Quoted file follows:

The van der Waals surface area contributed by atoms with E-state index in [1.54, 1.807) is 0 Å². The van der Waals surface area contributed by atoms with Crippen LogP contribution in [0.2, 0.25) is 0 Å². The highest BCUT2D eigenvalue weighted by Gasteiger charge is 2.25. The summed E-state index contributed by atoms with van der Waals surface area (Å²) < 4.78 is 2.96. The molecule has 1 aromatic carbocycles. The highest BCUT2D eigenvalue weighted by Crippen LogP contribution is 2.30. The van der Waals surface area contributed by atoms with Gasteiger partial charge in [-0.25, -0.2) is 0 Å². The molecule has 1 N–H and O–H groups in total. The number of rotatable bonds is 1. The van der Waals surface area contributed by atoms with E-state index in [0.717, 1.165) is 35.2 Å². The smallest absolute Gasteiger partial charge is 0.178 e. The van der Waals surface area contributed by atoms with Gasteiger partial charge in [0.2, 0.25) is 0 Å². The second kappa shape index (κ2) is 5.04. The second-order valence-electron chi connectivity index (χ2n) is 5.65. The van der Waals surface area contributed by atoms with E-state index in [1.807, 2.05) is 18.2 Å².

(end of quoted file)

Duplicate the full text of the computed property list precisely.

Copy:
The van der Waals surface area contributed by atoms with E-state index in [1.54, 1.807) is 0 Å². The van der Waals surface area contributed by atoms with Crippen LogP contribution in [0.2, 0.25) is 0 Å². The highest BCUT2D eigenvalue weighted by Gasteiger charge is 2.25. The summed E-state index contributed by atoms with van der Waals surface area (Å²) < 4.78 is 2.96. The molecule has 1 aromatic carbocycles. The highest BCUT2D eigenvalue weighted by Crippen LogP contribution is 2.30. The van der Waals surface area contributed by atoms with Gasteiger partial charge in [-0.25, -0.2) is 0 Å². The molecule has 1 N–H and O–H groups in total. The number of rotatable bonds is 1. The van der Waals surface area contributed by atoms with E-state index in [0.717, 1.165) is 35.2 Å². The smallest absolute Gasteiger partial charge is 0.178 e. The van der Waals surface area contributed by atoms with Gasteiger partial charge in [0.2, 0.25) is 0 Å². The second kappa shape index (κ2) is 5.04. The second-order valence-electron chi connectivity index (χ2n) is 5.65. The van der Waals surface area contributed by atoms with E-state index in [1.807, 2.05) is 18.2 Å².